Main Screen

columns of data are described at the bottom of this page

This is the first screen displayed by the program. Prior to loading and running a prediction many options on this screen and on various menus are disabled (grayed out) indicating they have no data to work with. Once you import a data file they will become active.

In previous versions of the program the filename of the current data was placed on the Title bar beside "Balloon Track for Windows". I've incorporated a status bar at the bottom of the Main Screen and the filename now appears there. If the path to the file is too long, it is truncated as shown above in the screen shot. But, the full filename should always appear. In addition, I have included the bearing and range from the launch site to touchdown for the current prediction.

The work flow starts here. If you have no data, click on the "Launch Browser" button. A popup screen will show several buttons with Web Pages on them. Click one and your browser should launch and go to that web site. Download the appropriate winds file and save it as a plain text file to a folder where you will be able to find it in the next step.

Now, you have to import that data. That is because it is in a form unusable to Balloon Track. So, from the File menu Select Open. New to version 1.6.2, you don't have to specifically select the "Import" option, in fact it's gone. Now when you select "Open" the file you point to is examined to determine the data source. If the source data is in a recognized format, it will automatically be imported.  However, not all formats are accepted. If you find a source of data that does not import then contact me with a URL to where the data is obtained and I may be able to create an import filter for you. See Importing Overview for more details and sources of data.

If you downloaded a WXP Raob file then just use the file open dialog box to select that file.

If you downloaded an aviation style winds aloft FD file, do the same but see "Import FD Data" for details on how to select the right station to import.

Once the import process is finished, another dialog box will appear. Balloon Track will suggest a filename to save these winds in its "native" format. The suggested filename is based on the Name of the reporting station and the date.

Accept this name, or enter one of your own.

The data is then saved in a format compatible with Balloon track, and it is also loaded into the program and a prediction is run with your default settings.

Now you have several options.

For more info on the Buttons click:

You could specify a maximum Altitude you wish your computation to be made for. This altitude and its automatic use can be set on the Setup Screen as well. 

Above in the screen shot there is a button labeled "Revert to Wind File". When the program starts this button is labeled "Select Burst Altitude". Type an altitude into the box to the right of this button and click it. The altitude you entered will be highlighted in Yellow with a Red background. When you click the "Select Burst Altitude" button,  the program calculates a predicted touchdown point for this altitude using the available winds.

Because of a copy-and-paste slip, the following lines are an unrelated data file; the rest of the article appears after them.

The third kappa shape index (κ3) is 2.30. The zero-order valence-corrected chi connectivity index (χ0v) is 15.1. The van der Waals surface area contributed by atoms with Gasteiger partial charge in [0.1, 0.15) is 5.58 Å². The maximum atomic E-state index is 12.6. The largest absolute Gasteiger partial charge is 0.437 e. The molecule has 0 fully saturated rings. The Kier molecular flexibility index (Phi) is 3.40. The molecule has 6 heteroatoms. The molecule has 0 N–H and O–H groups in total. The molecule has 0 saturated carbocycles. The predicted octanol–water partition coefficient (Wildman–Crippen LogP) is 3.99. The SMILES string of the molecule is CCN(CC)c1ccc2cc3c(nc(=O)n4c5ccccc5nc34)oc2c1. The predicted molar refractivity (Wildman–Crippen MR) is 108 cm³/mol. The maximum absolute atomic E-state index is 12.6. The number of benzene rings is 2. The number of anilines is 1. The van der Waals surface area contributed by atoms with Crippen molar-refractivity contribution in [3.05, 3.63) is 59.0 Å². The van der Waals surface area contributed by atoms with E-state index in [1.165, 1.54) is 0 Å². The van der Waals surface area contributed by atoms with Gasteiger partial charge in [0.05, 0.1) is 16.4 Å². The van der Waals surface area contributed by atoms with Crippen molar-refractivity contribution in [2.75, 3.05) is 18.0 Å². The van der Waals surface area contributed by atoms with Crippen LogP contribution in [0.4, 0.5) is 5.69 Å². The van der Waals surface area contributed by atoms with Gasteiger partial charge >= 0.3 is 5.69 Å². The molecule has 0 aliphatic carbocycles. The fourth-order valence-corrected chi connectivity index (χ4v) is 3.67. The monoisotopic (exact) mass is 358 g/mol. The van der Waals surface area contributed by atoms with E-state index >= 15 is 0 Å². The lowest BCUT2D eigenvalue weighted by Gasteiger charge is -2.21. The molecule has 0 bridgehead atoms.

WHEN this Burst Altitude is forced, the program considers whether or not you are using information contained within the data file or making up wind data. If you select a burst altitude above the highest available in the wind data file, the program highlights the tabular output in black text on a "red" background as a reminder that you are working with synthesized data. If you enter a burst altitude that is BELOW the winds available in the data file then the text is highlighted by painting the background green. This indicates that you are forcing a burst at a specific altitude, but that you have valid data for all winds to that altitude.

Notice in the example screen shot that the maximum wind altitude report for this file was 109,297 feet. So, in this example, Balloon track uses the winds up to 95,000 feet and then starts the float or descent portion of the prediction. The background is painted green to indicate that your are forcing a burst but that the data should be reliable as it was obtained from your data file and not manufactured by BT to extend the highest level available winds to the burst altitude.

However, suppose you had a wind file with a maximum reported altitude of only 39,000 feet. In that case, Balloon Track would use the winds from 39,000 feet and assume they existed at every flight level up to 95,000 feet. In just about all circumstances, this will result in a very inaccurate prediction. You really have to come up with some semi-reliable winds above 39,000 feet to come close to being accurate. To accentuate the fact that you are using fabricated data, the screen's background would have been painted RED.

Sometimes, an RAOB site has a balloon failure resulting in no high altitude winds. I recommend you check all neighboring stations and see if you can get some data above the low level winds you have for your local site. Then, use the winds from that station for the missing winds above your local failure altitude. Winds in the stratosphere are fairly constant over a wide area and this substitution may offer a reasonably accurate prediction.

If you wish you can push this button, now labeled "Revert to Wind File" and the computations will automatically be made with only those winds reported in the data file.